Essentialism in the Western discourse on Asia
In the second half of the 18th century, a few years after early Enlightenment scholars such as Gottfried Wilhelm Leibniz and Christian Wolff saw a "Confucian ideal state" in China, this Confucian society began to be viewed with disdainful eyes. Based on a pronounced awareness of one's own technical and scientific superiority, not only cultural theorists such as Johann Gottfried Herder, but also historians such as August L. Schlözer drafted civilization level doctrines in which the technical and scientific superiority is directly related to the cultural superiority of Europe in Has been linked. The Sino-Confucian civilization was classified below the European and only slightly above the predominantly barbaric cultures of the rest of the world.
Herder explained the reason for this civilizational backwardness with Confucianism. This keeps human reason in "childlike captivity" like a "mechanical drive"; The empire can therefore be administered like "a house of virtuous, well-educated, hardworking, decent, happy children and brothers".  Later, Georg W. F. Hegel wrote that the Confucian doctrine contained correct moral claims, but it was basically just talking about, which did not rise above the ordinary.  This is how this culture remained in childhood. The individual follows "without reflection and selflessly" only the "general will". 
At the beginning of the 20th century, Max Weber made Confucianism explicitly responsible for the lack of capitalist development in China. According to Weber, Confucianism was a mere ethic of adaptation, which "most deliberately left people in their natural relationships or personal relationships given by social superordinate and subordinate relationships".  The "ruthless canonization of the traditional" in Confucianism prevented the development of those forces which made the modernization and construction of the capitalist system possible in Europe.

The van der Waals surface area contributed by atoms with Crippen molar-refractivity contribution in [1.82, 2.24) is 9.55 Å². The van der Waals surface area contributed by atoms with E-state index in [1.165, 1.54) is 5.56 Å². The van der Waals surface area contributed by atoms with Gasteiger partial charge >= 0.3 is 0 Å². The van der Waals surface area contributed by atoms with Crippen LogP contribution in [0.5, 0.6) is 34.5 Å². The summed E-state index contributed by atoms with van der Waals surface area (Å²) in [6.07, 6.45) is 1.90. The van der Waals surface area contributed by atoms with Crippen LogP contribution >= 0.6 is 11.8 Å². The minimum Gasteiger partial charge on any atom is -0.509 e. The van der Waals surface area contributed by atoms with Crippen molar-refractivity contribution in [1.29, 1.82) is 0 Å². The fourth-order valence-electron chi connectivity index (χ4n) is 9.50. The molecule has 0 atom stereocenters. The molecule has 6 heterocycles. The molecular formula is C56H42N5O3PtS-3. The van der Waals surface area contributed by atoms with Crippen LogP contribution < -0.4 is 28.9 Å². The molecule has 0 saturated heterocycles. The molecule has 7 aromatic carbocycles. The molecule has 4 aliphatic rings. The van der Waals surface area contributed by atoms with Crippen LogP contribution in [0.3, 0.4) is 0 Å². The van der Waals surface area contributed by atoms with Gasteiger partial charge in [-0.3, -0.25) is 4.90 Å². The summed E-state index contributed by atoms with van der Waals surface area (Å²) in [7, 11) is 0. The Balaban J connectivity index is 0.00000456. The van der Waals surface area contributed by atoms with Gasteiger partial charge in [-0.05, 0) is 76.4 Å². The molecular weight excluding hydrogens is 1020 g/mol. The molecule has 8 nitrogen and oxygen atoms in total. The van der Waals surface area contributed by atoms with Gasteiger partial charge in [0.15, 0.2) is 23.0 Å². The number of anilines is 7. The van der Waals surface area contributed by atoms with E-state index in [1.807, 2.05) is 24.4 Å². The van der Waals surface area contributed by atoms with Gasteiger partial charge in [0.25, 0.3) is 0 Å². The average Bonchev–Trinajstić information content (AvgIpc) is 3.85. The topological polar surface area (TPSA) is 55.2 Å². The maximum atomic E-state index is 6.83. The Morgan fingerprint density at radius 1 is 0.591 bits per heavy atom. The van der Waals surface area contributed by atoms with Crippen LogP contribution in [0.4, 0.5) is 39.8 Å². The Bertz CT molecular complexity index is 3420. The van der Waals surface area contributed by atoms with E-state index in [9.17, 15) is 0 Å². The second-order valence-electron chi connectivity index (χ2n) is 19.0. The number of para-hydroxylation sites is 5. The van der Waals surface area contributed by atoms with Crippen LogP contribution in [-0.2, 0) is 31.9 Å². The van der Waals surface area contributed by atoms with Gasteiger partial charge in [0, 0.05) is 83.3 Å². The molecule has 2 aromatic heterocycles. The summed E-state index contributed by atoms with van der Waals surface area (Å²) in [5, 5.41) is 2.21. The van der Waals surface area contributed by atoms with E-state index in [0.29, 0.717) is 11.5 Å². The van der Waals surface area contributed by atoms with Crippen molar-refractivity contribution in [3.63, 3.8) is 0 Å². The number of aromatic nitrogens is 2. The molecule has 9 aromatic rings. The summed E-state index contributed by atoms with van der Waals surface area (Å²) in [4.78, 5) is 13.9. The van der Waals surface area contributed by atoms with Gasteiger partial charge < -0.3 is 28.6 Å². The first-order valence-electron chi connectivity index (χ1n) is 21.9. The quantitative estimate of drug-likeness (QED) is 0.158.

In view of the economic successes of Japan and the other East Asian countries since the 1960s, in reverse of Weber's thesis, the Confucian ethics were brought into direct connection with these successes under the name of "Confucian capitalism". The history of theory also does somersaults - and after the outbreak of the financial and economic crises in East Asia in 1997, it struck another one: Confucian, Asian culture was the cause for this too - this time under the terms of nepotism, fractionalism and familism . Confucian culture was once again made responsible for "immobility and immutability" - albeit this time not in the Hegelian style, but in economic policy.
An analysis of this historical sequence since the 18th century clearly shows how much these changing perceptions and projections were dependent on one's own socio-political and spiritual conditions in the West and how easily Confucianism could be politically instrumentalized in this context.  This also applies to the Asian discourse of the past two decades.
Instrumentalization of the "Asian values"
Since the 1970s, Western Europe and North America have suffered from low growth rates, rising unemployment and ever-growing mountains of government debt. Increasingly, the welfare state was seen as the root of these ailments. Self-doubt and self-criticism increased, neo-conservatism promised a way out and prepared the ideological terrain for neoliberal economic and social policy à la Ronald Reagan and Margaret Thatcher.  In this situation the emerging capitalist societies of East Asia, in which it was believed to be able to recognize the continuing effectiveness of traditional values, advanced to become exemplary illustrative material for this conservative reform movement.